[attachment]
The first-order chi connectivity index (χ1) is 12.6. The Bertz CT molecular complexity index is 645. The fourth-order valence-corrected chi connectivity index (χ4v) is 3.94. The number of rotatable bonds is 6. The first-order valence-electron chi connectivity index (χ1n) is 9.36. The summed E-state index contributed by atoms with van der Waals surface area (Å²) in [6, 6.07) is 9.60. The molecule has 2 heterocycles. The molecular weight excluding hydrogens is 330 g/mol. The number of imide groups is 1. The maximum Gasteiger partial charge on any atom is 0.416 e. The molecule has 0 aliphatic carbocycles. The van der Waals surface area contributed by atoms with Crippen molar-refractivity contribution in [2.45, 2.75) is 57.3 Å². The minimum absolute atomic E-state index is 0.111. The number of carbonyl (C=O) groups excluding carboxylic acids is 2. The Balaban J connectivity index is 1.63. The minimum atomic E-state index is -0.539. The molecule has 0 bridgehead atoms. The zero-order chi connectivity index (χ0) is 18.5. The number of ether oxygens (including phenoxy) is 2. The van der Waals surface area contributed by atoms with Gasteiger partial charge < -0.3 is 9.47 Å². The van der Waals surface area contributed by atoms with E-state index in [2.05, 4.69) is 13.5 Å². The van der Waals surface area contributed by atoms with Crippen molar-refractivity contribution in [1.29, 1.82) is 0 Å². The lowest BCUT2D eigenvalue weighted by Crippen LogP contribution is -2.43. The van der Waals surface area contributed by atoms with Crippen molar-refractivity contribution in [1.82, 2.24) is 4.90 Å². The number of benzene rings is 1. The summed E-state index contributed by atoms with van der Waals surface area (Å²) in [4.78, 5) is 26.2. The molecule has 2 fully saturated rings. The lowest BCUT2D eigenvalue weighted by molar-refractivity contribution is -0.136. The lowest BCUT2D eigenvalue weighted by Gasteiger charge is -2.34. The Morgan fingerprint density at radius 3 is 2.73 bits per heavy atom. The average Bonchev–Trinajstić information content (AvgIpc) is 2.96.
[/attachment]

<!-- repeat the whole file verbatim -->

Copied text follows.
The first-order chi connectivity index (χ1) is 12.6. The Bertz CT molecular complexity index is 645. The fourth-order valence-corrected chi connectivity index (χ4v) is 3.94. The number of rotatable bonds is 6. The first-order valence-electron chi connectivity index (χ1n) is 9.36. The summed E-state index contributed by atoms with van der Waals surface area (Å²) in [6, 6.07) is 9.60. The molecule has 2 heterocycles. The molecular weight excluding hydrogens is 330 g/mol. The number of imide groups is 1. The maximum Gasteiger partial charge on any atom is 0.416 e. The molecule has 0 aliphatic carbocycles. The van der Waals surface area contributed by atoms with Crippen molar-refractivity contribution in [2.45, 2.75) is 57.3 Å². The minimum absolute atomic E-state index is 0.111. The number of carbonyl (C=O) groups excluding carboxylic acids is 2. The Balaban J connectivity index is 1.63. The minimum atomic E-state index is -0.539. The molecule has 0 bridgehead atoms. The zero-order chi connectivity index (χ0) is 18.5. The number of ether oxygens (including phenoxy) is 2. The van der Waals surface area contributed by atoms with Gasteiger partial charge < -0.3 is 9.47 Å². The van der Waals surface area contributed by atoms with E-state index in [2.05, 4.69) is 13.5 Å². The van der Waals surface area contributed by atoms with Crippen molar-refractivity contribution in [1.29, 1.82) is 0 Å². The lowest BCUT2D eigenvalue weighted by Crippen LogP contribution is -2.43. The van der Waals surface area contributed by atoms with Crippen molar-refractivity contribution in [1.82, 2.24) is 4.90 Å². The number of benzene rings is 1. The summed E-state index contributed by atoms with van der Waals surface area (Å²) in [4.78, 5) is 26.2. The molecule has 2 fully saturated rings. The lowest BCUT2D eigenvalue weighted by molar-refractivity contribution is -0.136. The lowest BCUT2D eigenvalue weighted by Gasteiger charge is -2.34. The Morgan fingerprint density at radius 3 is 2.73 bits per heavy atom. The average Bonchev–Trinajstić information content (AvgIpc) is 2.96.